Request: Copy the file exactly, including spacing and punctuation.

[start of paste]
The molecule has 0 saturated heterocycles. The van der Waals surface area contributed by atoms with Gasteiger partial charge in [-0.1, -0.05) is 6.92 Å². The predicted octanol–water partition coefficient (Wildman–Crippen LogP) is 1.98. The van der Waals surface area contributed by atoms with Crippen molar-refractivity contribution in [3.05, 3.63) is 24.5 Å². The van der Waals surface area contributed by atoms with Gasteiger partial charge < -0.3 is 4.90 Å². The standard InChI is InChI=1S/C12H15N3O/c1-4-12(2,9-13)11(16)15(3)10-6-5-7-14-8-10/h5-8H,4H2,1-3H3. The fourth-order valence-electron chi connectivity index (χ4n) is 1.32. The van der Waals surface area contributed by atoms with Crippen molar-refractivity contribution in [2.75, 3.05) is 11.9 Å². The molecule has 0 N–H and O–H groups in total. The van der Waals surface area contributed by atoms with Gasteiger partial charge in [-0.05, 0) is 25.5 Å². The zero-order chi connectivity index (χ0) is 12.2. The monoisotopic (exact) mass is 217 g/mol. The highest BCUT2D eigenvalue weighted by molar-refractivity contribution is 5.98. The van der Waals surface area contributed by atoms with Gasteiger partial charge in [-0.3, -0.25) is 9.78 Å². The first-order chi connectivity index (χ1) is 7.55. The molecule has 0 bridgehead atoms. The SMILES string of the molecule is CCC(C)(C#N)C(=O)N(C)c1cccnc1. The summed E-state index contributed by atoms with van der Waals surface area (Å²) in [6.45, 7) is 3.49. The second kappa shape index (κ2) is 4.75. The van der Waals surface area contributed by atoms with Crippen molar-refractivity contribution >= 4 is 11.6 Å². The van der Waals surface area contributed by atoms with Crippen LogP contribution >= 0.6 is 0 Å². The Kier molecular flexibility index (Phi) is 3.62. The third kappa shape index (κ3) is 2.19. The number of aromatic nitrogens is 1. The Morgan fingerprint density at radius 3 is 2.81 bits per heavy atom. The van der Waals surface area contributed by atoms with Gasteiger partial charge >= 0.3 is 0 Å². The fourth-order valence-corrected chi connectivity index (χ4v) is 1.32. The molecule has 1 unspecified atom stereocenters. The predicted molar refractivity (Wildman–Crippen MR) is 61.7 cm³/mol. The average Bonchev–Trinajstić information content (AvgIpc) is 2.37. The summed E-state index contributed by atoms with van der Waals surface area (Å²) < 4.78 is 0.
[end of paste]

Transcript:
The molecule has 0 saturated heterocycles. The van der Waals surface area contributed by atoms with Gasteiger partial charge in [-0.1, -0.05) is 6.92 Å². The predicted octanol–water partition coefficient (Wildman–Crippen LogP) is 1.98. The van der Waals surface area contributed by atoms with Crippen molar-refractivity contribution in [3.05, 3.63) is 24.5 Å². The van der Waals surface area contributed by atoms with Gasteiger partial charge < -0.3 is 4.90 Å². The standard InChI is InChI=1S/C12H15N3O/c1-4-12(2,9-13)11(16)15(3)10-6-5-7-14-8-10/h5-8H,4H2,1-3H3. The fourth-order valence-electron chi connectivity index (χ4n) is 1.32. The van der Waals surface area contributed by atoms with Crippen molar-refractivity contribution in [2.75, 3.05) is 11.9 Å². The molecule has 0 N–H and O–H groups in total. The van der Waals surface area contributed by atoms with Gasteiger partial charge in [-0.05, 0) is 25.5 Å². The zero-order chi connectivity index (χ0) is 12.2. The monoisotopic (exact) mass is 217 g/mol. The highest BCUT2D eigenvalue weighted by molar-refractivity contribution is 5.98. The van der Waals surface area contributed by atoms with Gasteiger partial charge in [-0.3, -0.25) is 9.78 Å². The first-order chi connectivity index (χ1) is 7.55. The molecule has 0 bridgehead atoms. The SMILES string of the molecule is CCC(C)(C#N)C(=O)N(C)c1cccnc1. The summed E-state index contributed by atoms with van der Waals surface area (Å²) in [6.45, 7) is 3.49. The second kappa shape index (κ2) is 4.75. The van der Waals surface area contributed by atoms with Crippen molar-refractivity contribution >= 4 is 11.6 Å². The van der Waals surface area contributed by atoms with Crippen LogP contribution >= 0.6 is 0 Å². The Kier molecular flexibility index (Phi) is 3.62. The third kappa shape index (κ3) is 2.19. The number of aromatic nitrogens is 1. The Morgan fingerprint density at radius 3 is 2.81 bits per heavy atom. The van der Waals surface area contributed by atoms with Gasteiger partial charge >= 0.3 is 0 Å². The fourth-order valence-corrected chi connectivity index (χ4v) is 1.32. The molecule has 1 unspecified atom stereocenters. The predicted molar refractivity (Wildman–Crippen MR) is 61.7 cm³/mol. The average Bonchev–Trinajstić information content (AvgIpc) is 2.37. The summed E-state index contributed by atoms with van der Waals surface area (Å²) < 4.78 is 0.